Although the app has some built-in customer relationship management features, Feduk says its most valuable benefit is the mobile app’s ability to connect businesses efficiently and track the profitability of a referral relationship. The app provides quick access to detailed history of all referrals and transactions, analytics and reporting capabilities, and statistics on top connections, most frequent contributors and customer interactions.
“Businesses love to introduce or connect other businesses, and we make it super easy for them to do just that,” he said. “We provide a new approach to building and managing business-to-business relationships.”
Other capabilities include the ability to join and manage a networking group, as well as find nearby networking organizations. Another feature, the diversity rating, uses an algorithm to rank individual professionals on how well they do passing profitable referrals to a wide variety of businesses — not just a few.
“The diversity rating is a way combat spam and reward businesses that help other businesses make money,” Feduk said. “We’re focusing on real customers with real needs.”
“The app is great for service professionals, contractors, event planners, photographers,” he said, “ I was surprised how many realtors are using the app. More than 35 have signed up over the last month, as well as insurance and mortgage professionals.”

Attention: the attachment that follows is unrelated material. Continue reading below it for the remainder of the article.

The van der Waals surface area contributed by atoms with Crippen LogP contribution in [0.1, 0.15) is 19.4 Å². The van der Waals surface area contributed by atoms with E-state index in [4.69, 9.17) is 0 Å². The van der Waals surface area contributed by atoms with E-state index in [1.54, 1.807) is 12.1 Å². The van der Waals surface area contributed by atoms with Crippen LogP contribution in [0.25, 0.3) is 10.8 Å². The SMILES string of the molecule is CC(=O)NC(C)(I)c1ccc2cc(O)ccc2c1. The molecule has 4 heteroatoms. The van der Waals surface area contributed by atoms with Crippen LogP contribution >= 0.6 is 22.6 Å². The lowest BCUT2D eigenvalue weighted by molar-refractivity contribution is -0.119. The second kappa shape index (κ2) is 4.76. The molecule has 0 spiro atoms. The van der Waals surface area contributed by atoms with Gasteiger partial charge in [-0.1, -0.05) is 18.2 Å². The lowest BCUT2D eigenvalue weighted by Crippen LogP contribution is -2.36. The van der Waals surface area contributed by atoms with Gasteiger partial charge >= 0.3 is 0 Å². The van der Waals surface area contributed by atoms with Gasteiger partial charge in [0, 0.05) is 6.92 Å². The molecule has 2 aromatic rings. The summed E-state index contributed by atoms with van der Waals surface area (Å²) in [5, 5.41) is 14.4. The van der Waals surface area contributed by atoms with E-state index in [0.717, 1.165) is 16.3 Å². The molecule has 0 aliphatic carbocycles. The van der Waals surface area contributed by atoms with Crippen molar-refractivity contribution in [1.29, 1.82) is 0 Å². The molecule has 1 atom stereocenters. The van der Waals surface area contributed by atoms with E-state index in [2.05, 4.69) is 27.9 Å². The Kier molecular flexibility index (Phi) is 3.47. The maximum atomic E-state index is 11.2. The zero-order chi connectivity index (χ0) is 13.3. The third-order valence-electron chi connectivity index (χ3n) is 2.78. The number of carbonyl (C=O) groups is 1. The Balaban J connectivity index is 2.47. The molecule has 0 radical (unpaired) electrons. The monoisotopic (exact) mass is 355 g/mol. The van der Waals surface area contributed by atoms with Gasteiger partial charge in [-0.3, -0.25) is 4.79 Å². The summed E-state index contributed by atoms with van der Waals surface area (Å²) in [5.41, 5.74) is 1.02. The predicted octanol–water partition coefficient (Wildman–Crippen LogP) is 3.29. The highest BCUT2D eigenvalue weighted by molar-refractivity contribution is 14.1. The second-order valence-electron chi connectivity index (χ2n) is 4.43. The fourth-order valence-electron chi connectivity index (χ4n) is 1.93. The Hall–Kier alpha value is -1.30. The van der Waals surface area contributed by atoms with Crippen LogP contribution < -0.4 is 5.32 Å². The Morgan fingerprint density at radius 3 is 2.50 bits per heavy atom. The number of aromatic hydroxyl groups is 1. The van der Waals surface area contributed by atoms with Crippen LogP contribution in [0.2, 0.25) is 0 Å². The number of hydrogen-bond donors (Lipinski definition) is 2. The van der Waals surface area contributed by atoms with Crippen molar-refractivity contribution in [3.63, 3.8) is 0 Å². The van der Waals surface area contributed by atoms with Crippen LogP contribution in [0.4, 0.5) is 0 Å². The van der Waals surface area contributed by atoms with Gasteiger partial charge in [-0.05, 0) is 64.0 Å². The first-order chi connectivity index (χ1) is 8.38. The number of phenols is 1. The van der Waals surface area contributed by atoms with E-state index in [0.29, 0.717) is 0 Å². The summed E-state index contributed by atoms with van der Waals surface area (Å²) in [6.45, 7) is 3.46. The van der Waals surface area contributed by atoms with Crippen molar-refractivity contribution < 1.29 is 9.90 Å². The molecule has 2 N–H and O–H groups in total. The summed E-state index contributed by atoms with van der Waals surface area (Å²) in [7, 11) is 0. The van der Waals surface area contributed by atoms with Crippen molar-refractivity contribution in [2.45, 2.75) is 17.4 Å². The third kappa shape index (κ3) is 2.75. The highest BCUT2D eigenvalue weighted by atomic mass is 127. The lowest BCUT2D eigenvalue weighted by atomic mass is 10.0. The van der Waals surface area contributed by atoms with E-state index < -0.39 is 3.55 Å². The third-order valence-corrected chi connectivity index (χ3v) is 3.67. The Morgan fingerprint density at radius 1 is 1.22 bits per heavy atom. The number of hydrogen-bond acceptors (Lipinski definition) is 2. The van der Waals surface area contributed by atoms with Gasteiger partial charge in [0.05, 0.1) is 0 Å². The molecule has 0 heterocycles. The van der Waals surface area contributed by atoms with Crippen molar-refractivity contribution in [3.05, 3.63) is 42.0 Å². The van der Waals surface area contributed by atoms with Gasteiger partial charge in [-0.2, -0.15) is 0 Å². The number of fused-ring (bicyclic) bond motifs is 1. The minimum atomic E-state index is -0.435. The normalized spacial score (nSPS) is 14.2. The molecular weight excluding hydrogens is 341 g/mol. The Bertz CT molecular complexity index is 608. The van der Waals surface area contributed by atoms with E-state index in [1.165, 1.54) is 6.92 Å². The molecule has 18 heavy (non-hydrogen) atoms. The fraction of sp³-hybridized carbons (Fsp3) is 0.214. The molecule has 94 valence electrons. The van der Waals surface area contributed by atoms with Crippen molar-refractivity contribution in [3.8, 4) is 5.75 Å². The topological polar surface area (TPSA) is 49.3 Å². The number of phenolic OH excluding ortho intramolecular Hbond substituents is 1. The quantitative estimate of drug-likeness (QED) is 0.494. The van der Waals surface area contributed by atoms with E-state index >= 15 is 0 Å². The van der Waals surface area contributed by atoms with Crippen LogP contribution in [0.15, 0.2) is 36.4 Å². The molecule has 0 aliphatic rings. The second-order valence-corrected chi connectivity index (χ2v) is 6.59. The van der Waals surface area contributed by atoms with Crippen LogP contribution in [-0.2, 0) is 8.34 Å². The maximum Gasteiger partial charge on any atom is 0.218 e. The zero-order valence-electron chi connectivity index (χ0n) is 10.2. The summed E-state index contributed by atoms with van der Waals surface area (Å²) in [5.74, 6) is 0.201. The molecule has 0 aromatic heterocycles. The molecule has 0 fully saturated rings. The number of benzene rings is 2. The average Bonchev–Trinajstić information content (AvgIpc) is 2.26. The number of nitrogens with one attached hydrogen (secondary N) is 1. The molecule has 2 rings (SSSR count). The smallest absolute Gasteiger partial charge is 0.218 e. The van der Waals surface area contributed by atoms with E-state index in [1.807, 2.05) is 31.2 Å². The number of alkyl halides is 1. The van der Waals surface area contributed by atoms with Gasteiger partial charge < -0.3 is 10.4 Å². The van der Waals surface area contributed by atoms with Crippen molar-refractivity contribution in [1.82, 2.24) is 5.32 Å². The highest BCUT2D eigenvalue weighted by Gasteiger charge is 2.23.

Feduk said Evauk raised nearly $250,000 in financing leading up to the launch that included a small roster of local investors.
Initial funding went toward hiring an attorney and paying the salaries of developers, but he hopes a new round of funding will allow him to grow his development team and add a new set of features to the app.
Like many young technology startups, Evauk relied on seed financing from local investors to cover the costs of paying the salary of developers to build the app. Although the app is free, there is a 2.9-percent and 30-cent fee to process payments via the app. The company’s five-year plan is to file an initial public offering, or IPO, to sell company stocks to the public, but for now, he is focusing on building momentum locally.
Most of the company’s funding, he said, comes in the form of convertible debt financing, a loan that can be turned into equity at a later time, usually in the form of stock ownership or shares of the company.
But Feduk said this new venture hasn’t been without its challenges. To start, he had to put in more than $20,000 of his own money. Also, for nearly a year, he and his team of two developers were working close to 15 hours a day.
“The sheer amount of code was overwhelming,” he said. “We wrote 200,000 lines of code.”
Making connections to potential investors was also a challenge, he said. Usually, he would exchange several lengthy emails detailing the company’s business plans and financial projections before sitting for a meeting.
“I am really passionate about this stuff,” Feduk said.“We’re still ramping up development, but we have a very awesome product.”